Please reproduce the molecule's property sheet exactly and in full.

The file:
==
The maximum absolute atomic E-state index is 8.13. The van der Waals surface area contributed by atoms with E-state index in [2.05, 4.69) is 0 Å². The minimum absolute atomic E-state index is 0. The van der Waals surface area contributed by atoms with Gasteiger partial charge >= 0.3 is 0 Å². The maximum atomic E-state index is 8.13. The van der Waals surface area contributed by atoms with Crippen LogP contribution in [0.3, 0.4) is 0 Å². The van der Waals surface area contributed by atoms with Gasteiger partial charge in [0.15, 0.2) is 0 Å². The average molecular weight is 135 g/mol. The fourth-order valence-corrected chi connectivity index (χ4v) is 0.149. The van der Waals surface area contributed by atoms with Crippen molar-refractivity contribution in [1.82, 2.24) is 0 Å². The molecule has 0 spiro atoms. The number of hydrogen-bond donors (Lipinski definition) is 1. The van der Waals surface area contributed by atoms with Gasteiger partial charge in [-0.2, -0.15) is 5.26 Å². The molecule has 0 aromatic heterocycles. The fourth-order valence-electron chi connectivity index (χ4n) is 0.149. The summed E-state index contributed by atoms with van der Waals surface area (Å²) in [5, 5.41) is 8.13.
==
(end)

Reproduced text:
The maximum absolute atomic E-state index is 8.13. The van der Waals surface area contributed by atoms with E-state index in [2.05, 4.69) is 0 Å². The minimum absolute atomic E-state index is 0. The van der Waals surface area contributed by atoms with Gasteiger partial charge >= 0.3 is 0 Å². The maximum atomic E-state index is 8.13. The van der Waals surface area contributed by atoms with Crippen LogP contribution in [0.3, 0.4) is 0 Å². The van der Waals surface area contributed by atoms with Gasteiger partial charge in [0.15, 0.2) is 0 Å². The average molecular weight is 135 g/mol. The fourth-order valence-corrected chi connectivity index (χ4v) is 0.149. The van der Waals surface area contributed by atoms with Crippen molar-refractivity contribution in [1.82, 2.24) is 0 Å². The molecule has 0 spiro atoms. The number of hydrogen-bond donors (Lipinski definition) is 1. The van der Waals surface area contributed by atoms with Gasteiger partial charge in [-0.2, -0.15) is 5.26 Å². The molecule has 0 aromatic heterocycles. The fourth-order valence-electron chi connectivity index (χ4n) is 0.149. The summed E-state index contributed by atoms with van der Waals surface area (Å²) in [5, 5.41) is 8.13.